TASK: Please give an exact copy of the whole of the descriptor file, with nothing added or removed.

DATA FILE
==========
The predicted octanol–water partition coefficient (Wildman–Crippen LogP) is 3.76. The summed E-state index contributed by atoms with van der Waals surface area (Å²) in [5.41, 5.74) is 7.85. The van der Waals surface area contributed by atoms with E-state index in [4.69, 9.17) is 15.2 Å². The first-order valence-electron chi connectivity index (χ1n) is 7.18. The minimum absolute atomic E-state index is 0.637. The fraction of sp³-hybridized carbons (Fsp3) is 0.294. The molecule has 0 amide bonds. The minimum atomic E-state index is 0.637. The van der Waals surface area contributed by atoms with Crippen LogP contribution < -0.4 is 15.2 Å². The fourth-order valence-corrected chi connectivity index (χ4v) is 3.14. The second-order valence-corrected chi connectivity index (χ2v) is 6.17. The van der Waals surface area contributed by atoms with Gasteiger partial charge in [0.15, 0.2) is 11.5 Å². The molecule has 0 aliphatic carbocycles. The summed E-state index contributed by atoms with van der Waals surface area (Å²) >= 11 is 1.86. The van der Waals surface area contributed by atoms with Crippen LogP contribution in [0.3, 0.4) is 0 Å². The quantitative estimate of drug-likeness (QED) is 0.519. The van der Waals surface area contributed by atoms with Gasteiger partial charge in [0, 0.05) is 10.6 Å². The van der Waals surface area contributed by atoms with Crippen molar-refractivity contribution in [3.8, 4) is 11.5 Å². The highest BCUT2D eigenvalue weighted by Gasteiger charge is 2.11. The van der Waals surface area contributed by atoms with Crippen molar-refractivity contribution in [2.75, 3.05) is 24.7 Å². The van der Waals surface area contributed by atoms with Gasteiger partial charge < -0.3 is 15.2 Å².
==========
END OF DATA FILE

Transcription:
The predicted octanol–water partition coefficient (Wildman–Crippen LogP) is 3.76. The summed E-state index contributed by atoms with van der Waals surface area (Å²) in [5.41, 5.74) is 7.85. The van der Waals surface area contributed by atoms with E-state index in [4.69, 9.17) is 15.2 Å². The first-order valence-electron chi connectivity index (χ1n) is 7.18. The minimum absolute atomic E-state index is 0.637. The fraction of sp³-hybridized carbons (Fsp3) is 0.294. The molecule has 0 amide bonds. The minimum atomic E-state index is 0.637. The van der Waals surface area contributed by atoms with Crippen LogP contribution < -0.4 is 15.2 Å². The fourth-order valence-corrected chi connectivity index (χ4v) is 3.14. The second-order valence-corrected chi connectivity index (χ2v) is 6.17. The van der Waals surface area contributed by atoms with Gasteiger partial charge in [0.15, 0.2) is 11.5 Å². The molecule has 0 aliphatic carbocycles. The summed E-state index contributed by atoms with van der Waals surface area (Å²) >= 11 is 1.86. The van der Waals surface area contributed by atoms with Crippen LogP contribution in [0.3, 0.4) is 0 Å². The quantitative estimate of drug-likeness (QED) is 0.519. The van der Waals surface area contributed by atoms with Gasteiger partial charge in [0, 0.05) is 10.6 Å². The van der Waals surface area contributed by atoms with Crippen molar-refractivity contribution in [3.8, 4) is 11.5 Å². The highest BCUT2D eigenvalue weighted by Gasteiger charge is 2.11. The van der Waals surface area contributed by atoms with Crippen molar-refractivity contribution in [2.75, 3.05) is 24.7 Å². The van der Waals surface area contributed by atoms with Gasteiger partial charge < -0.3 is 15.2 Å².